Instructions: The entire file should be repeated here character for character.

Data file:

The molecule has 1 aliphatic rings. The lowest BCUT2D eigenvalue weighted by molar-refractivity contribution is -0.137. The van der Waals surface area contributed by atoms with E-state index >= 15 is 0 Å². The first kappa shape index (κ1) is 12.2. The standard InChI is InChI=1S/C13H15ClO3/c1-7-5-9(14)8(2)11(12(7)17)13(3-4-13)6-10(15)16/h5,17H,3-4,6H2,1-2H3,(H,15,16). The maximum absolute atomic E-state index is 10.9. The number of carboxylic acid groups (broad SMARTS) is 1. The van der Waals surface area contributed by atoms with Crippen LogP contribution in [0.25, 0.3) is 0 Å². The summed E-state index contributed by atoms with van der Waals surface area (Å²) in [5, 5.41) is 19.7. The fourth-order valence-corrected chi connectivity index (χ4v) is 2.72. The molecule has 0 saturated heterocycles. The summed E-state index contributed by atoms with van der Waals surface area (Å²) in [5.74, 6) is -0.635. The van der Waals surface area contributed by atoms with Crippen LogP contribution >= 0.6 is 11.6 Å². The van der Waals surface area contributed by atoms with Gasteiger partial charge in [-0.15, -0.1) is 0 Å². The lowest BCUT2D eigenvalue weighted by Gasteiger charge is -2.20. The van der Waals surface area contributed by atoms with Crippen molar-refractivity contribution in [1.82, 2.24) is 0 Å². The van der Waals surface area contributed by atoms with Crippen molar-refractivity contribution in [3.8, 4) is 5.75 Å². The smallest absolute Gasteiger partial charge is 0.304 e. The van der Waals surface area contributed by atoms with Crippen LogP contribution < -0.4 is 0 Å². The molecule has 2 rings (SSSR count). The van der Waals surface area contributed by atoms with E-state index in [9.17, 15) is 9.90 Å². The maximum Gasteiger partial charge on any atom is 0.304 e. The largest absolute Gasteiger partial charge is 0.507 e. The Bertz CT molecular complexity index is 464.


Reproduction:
The molecule has 1 aliphatic rings. The lowest BCUT2D eigenvalue weighted by molar-refractivity contribution is -0.137. The van der Waals surface area contributed by atoms with E-state index >= 15 is 0 Å². The first kappa shape index (κ1) is 12.2. The standard InChI is InChI=1S/C13H15ClO3/c1-7-5-9(14)8(2)11(12(7)17)13(3-4-13)6-10(15)16/h5,17H,3-4,6H2,1-2H3,(H,15,16). The maximum absolute atomic E-state index is 10.9. The number of carboxylic acid groups (broad SMARTS) is 1. The van der Waals surface area contributed by atoms with Crippen LogP contribution in [0.25, 0.3) is 0 Å². The summed E-state index contributed by atoms with van der Waals surface area (Å²) in [5, 5.41) is 19.7. The fourth-order valence-corrected chi connectivity index (χ4v) is 2.72. The molecule has 0 saturated heterocycles. The summed E-state index contributed by atoms with van der Waals surface area (Å²) in [5.74, 6) is -0.635. The van der Waals surface area contributed by atoms with Crippen LogP contribution >= 0.6 is 11.6 Å². The van der Waals surface area contributed by atoms with Gasteiger partial charge in [-0.15, -0.1) is 0 Å². The lowest BCUT2D eigenvalue weighted by Gasteiger charge is -2.20. The van der Waals surface area contributed by atoms with Crippen molar-refractivity contribution in [1.82, 2.24) is 0 Å². The van der Waals surface area contributed by atoms with Crippen molar-refractivity contribution in [3.8, 4) is 5.75 Å². The smallest absolute Gasteiger partial charge is 0.304 e. The van der Waals surface area contributed by atoms with Crippen LogP contribution < -0.4 is 0 Å². The molecule has 2 rings (SSSR count). The van der Waals surface area contributed by atoms with E-state index in [9.17, 15) is 9.90 Å². The maximum Gasteiger partial charge on any atom is 0.304 e. The largest absolute Gasteiger partial charge is 0.507 e. The Bertz CT molecular complexity index is 464.